The Alpha Delta Pi sorority at Louisiana State University hosted the Stop the Hazing “Fly High Max” basketball tournament on the night of Wednesday, September 26, to raise money for the Max Gruver foundation.
Max Gruver — an 18-year-old from Roswell, Georgia, who was majoring in political journalism — was a Louisana State University pledge who died Thursday, September 14, as a result of alcohol-related hazing. Following his untimely death, an autopsy showed that Gruver had a blood alcohol level of more than six times the legal limit.
Now, over a year after Gruver’s death, over 150 chapters of the Alpha Delta Pi sorority across the country partnered with Gruver’s parents to create awareness about their anti-hazing foundation.
The fundraiser came the same week that Louisiana prosecution said that Matthew Naquin — a former Phi Delta Theta member who has been indicted in the 2017 hazing death of Gruver — was “vocal” about his disdain for Gruver, going as far as to tear up a “snap bid” which designated the 18-year-old as a new pledge of the fraternity on Bid Day.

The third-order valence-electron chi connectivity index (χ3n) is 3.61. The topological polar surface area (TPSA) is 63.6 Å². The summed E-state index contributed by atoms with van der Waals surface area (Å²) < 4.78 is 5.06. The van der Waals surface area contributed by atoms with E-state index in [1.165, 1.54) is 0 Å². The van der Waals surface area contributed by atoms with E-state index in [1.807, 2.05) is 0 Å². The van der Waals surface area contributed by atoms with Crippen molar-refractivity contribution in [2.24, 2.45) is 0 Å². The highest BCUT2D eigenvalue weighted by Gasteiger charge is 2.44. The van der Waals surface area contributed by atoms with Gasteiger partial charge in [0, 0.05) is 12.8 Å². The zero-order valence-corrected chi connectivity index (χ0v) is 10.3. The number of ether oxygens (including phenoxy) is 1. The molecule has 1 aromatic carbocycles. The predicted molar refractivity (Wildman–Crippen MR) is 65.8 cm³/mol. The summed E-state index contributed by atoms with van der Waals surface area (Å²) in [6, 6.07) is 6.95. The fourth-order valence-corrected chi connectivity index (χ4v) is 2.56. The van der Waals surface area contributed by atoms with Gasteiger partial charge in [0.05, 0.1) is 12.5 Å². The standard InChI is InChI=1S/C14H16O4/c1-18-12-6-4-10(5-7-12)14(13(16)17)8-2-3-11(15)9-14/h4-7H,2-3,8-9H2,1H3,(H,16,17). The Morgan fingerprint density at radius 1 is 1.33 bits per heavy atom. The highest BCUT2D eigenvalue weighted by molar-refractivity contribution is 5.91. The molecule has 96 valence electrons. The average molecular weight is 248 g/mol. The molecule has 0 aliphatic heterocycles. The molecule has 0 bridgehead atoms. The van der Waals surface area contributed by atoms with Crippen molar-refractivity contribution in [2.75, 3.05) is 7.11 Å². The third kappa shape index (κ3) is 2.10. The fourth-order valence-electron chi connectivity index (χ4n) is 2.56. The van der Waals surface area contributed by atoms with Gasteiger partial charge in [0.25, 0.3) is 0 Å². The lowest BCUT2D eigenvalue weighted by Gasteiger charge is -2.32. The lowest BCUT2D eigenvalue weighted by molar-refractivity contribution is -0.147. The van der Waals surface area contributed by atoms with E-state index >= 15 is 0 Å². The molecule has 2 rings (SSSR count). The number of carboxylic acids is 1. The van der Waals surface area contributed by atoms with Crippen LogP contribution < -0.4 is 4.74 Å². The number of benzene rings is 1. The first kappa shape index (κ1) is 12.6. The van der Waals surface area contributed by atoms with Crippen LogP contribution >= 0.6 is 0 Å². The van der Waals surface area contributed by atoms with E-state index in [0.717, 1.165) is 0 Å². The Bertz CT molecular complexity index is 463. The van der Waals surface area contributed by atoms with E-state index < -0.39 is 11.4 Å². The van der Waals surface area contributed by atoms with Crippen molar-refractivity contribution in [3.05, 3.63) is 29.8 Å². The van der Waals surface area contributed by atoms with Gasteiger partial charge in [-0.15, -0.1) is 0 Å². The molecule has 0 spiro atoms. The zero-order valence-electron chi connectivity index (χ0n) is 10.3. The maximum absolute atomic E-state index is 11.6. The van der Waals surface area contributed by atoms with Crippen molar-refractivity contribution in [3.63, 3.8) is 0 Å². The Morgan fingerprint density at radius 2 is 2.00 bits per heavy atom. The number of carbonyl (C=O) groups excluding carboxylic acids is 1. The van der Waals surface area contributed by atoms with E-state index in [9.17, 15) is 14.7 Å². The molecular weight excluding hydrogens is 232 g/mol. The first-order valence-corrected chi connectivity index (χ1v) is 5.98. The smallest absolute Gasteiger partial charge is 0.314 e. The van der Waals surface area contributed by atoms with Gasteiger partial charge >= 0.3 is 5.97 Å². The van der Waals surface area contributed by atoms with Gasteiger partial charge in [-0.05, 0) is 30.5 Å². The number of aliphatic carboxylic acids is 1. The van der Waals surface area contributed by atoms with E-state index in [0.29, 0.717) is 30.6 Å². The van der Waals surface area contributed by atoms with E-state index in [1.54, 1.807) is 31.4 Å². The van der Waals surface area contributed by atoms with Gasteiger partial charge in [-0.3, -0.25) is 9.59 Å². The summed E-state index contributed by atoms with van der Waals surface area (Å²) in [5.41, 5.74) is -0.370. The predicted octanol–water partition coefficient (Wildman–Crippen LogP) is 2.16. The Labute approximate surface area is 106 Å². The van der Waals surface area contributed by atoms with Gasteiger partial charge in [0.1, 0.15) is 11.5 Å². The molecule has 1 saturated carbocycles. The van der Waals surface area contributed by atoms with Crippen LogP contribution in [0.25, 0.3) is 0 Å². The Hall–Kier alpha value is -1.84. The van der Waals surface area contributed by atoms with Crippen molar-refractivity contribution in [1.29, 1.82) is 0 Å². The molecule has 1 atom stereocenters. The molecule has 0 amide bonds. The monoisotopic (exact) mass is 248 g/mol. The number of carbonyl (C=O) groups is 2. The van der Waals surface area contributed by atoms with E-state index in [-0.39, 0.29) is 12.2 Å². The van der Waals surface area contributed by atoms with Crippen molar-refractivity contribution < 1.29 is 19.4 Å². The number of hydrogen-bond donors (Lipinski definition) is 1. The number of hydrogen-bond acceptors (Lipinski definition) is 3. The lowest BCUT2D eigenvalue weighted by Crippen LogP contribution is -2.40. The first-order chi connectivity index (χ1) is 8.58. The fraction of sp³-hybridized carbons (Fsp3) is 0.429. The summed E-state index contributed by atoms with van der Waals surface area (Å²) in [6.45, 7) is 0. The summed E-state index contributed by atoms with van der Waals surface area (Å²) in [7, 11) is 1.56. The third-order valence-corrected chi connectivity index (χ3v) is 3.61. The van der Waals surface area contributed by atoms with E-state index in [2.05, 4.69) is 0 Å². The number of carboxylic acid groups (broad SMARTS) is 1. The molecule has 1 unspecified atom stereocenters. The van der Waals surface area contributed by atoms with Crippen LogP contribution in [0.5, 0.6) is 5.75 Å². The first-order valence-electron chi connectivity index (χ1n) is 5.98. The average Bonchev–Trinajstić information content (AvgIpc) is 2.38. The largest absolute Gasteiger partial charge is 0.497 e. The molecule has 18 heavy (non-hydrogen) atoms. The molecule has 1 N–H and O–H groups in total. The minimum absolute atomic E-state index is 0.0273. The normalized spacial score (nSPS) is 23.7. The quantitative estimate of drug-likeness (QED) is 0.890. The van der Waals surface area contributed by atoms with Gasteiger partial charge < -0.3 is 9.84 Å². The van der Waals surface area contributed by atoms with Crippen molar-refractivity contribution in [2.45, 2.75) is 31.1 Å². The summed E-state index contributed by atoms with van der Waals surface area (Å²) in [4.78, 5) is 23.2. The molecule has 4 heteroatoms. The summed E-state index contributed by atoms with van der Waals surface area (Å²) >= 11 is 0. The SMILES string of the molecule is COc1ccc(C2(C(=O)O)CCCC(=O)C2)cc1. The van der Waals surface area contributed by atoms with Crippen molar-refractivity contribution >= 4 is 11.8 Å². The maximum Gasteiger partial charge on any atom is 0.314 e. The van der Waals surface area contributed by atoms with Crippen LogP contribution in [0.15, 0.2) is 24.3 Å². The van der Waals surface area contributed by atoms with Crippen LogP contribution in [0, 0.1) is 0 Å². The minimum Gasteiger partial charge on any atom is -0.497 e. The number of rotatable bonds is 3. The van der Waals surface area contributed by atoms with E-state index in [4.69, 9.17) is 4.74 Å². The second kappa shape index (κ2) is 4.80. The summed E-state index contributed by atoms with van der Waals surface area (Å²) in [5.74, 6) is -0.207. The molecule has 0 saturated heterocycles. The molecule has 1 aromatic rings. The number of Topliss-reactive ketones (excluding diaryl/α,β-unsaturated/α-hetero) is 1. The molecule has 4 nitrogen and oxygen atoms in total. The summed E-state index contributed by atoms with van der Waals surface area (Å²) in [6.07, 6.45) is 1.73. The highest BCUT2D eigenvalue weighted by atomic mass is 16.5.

“It means a lot that we can host this event that directly benefits the Max Gruver Foundation but also promotes awareness and creates positivity surrounding this difficult topic,” said Hannah Tonry, president of the LSU Alpha Delta Pi chapter.
The Max Gruver Foundation is a non-profit organization working to end hazing on college campuses. The foundation and the funds it raises will be directed towards ensuring hazing has no place on college campuses.
Earlier in September, two former LSU students pleaded no contest Thursday to misdemeanor hazing, while Naquin is scheduled to go to trial for negligent homicide in July 2019. Additionally, a fourth former LSU student charged with hazing, Patrick Andrew Forde, has pledged his cooperation and truthful testimony at the trial.
Furthermore, as a result of Gruver’s death, Phi Delta Theta has been banned from LSU’s campus until at least 2033.